Science 4.0 is a movement resulting from the formation and use of the World Wide Web. Scientists are using the World Wide Web to collaborate and do science in new ways with significant implications. The term Science 4.0 is a special case of the World Wide Web and is influenced by Web 2.0. Therefore it is helpful to understand what the Web 2.0 is in order to better understand Science 4.0. The term Web 2.0 was first used at the O’Reilly Media conference and implies a development in the use of the Web. This has been covered in an earlier article in the series (see Appendix). The Web 2.0 had several characteristics according to this definition and one of these is the end of the software cycle. In the original definition this was characterised by
1. A move towards continuous improvement rather than intermittent software releases. Google is given as an example. For instance with the Google search engine new pages are continuously indexed by web crawlers.
2. The involvement of the user community to improve the software’s usability.
Science 2.0 is distinct from the generic application of the Web 2.0 definition regarding the software cycle.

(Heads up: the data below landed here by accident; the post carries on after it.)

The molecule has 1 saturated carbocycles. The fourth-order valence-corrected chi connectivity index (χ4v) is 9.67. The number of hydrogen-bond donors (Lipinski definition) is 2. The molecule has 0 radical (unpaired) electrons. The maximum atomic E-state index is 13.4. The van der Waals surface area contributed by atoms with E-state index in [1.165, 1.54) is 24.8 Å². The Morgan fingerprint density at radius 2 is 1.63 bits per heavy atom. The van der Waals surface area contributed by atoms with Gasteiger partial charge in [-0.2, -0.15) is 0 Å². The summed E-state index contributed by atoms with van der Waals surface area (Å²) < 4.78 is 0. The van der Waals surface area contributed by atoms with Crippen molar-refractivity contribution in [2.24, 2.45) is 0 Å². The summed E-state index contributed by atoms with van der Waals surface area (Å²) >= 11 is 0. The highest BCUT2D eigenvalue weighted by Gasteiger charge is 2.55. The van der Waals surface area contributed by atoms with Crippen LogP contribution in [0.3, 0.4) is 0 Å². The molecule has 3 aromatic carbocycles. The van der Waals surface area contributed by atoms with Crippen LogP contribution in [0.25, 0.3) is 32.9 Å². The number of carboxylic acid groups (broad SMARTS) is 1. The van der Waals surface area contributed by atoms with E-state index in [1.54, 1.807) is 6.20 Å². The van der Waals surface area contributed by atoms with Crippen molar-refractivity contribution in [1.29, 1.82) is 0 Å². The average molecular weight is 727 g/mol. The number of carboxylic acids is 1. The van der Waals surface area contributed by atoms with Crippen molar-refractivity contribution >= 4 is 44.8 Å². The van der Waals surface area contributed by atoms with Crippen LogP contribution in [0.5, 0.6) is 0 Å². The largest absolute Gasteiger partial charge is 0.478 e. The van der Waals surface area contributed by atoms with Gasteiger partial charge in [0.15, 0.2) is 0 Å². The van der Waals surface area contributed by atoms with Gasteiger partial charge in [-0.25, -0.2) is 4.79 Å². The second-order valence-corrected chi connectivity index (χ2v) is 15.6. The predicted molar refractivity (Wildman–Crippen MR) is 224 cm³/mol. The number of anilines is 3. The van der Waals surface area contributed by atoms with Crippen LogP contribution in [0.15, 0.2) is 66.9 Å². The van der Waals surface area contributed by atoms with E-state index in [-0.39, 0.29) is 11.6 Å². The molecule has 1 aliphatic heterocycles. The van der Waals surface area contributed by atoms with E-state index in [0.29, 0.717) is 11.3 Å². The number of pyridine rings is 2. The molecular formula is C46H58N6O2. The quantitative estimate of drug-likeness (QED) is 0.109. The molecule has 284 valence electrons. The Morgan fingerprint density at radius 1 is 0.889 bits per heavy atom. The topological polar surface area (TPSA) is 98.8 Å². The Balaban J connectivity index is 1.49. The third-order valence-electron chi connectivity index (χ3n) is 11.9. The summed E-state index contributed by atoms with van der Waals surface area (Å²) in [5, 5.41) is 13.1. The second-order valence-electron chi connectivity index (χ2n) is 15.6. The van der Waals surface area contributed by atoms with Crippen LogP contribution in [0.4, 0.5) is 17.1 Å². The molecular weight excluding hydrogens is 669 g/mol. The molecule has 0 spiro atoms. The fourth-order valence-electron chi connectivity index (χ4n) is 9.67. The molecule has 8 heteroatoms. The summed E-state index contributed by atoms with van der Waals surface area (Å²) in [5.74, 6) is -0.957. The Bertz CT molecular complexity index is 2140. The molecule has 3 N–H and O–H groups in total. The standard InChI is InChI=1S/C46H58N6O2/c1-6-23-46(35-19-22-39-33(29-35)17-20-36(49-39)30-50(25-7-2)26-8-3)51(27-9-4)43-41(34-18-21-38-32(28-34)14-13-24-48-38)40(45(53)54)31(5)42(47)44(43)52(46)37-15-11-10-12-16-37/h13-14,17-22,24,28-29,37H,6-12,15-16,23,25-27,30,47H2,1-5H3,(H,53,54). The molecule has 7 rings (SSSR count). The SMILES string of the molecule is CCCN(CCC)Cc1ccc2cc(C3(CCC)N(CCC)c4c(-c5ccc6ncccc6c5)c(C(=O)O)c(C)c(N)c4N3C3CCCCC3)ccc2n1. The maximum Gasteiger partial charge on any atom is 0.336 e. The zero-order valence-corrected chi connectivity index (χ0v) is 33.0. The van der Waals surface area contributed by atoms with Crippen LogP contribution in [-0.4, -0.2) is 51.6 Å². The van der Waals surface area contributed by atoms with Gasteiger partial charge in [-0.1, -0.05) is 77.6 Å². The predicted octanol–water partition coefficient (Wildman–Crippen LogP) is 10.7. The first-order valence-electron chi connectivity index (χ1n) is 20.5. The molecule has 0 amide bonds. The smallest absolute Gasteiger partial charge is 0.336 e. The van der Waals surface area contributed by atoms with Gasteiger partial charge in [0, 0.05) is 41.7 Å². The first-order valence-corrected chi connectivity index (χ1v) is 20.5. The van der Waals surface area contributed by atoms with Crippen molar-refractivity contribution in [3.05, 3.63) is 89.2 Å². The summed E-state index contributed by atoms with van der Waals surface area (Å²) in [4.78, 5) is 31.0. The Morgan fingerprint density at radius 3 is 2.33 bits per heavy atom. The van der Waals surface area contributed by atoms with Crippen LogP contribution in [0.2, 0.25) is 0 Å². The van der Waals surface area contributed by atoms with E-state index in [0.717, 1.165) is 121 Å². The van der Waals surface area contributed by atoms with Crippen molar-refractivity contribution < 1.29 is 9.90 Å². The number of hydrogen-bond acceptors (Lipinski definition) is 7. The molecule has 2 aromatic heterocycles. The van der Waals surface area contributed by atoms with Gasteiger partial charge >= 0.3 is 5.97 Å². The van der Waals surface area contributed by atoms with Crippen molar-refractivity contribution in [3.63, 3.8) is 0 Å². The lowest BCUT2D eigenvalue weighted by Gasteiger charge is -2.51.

1. Firstly with reference to software, this must fit in with the process of science whether this be the acquisition of data or the analysis of results. This contrasts with the Web 2.0 definition which is much broader in remit
2. Web 2.0 software developments have been led by successful commercial organisations with lots of resources, Google being an obvious example. For Science 4.0 initiatives to be successful they would need
a. Commercial success to acquire the resources or obtain those resources from elsewhere – government or NGO’s.
b. To have more limited resources and more limited expectations
c. To circumvent the resources issues by using technical solutions which involve strategies such as automated development
Nevertheless both improvement and user development are characteristics of the Open Source software movement. Examples in medicine include OpenMRS (see Appendix) – an open source medical database and Docear – open-source reference management software. These examples of Science 4.0 still need resources for hosting but the communities are able to rely on the Web 2.0 architecture supplied by successful companies. For example, the Docear community is able to access this introductory video via YouTube
The communities are further supported by more generic Web 2.0 applications such as Twitter, Google+ and WordPress blogs. There are lessons to be learnt from the success of leading Web 2.0 exponents and such lessons can usefully be applied to develop Science 4.0.
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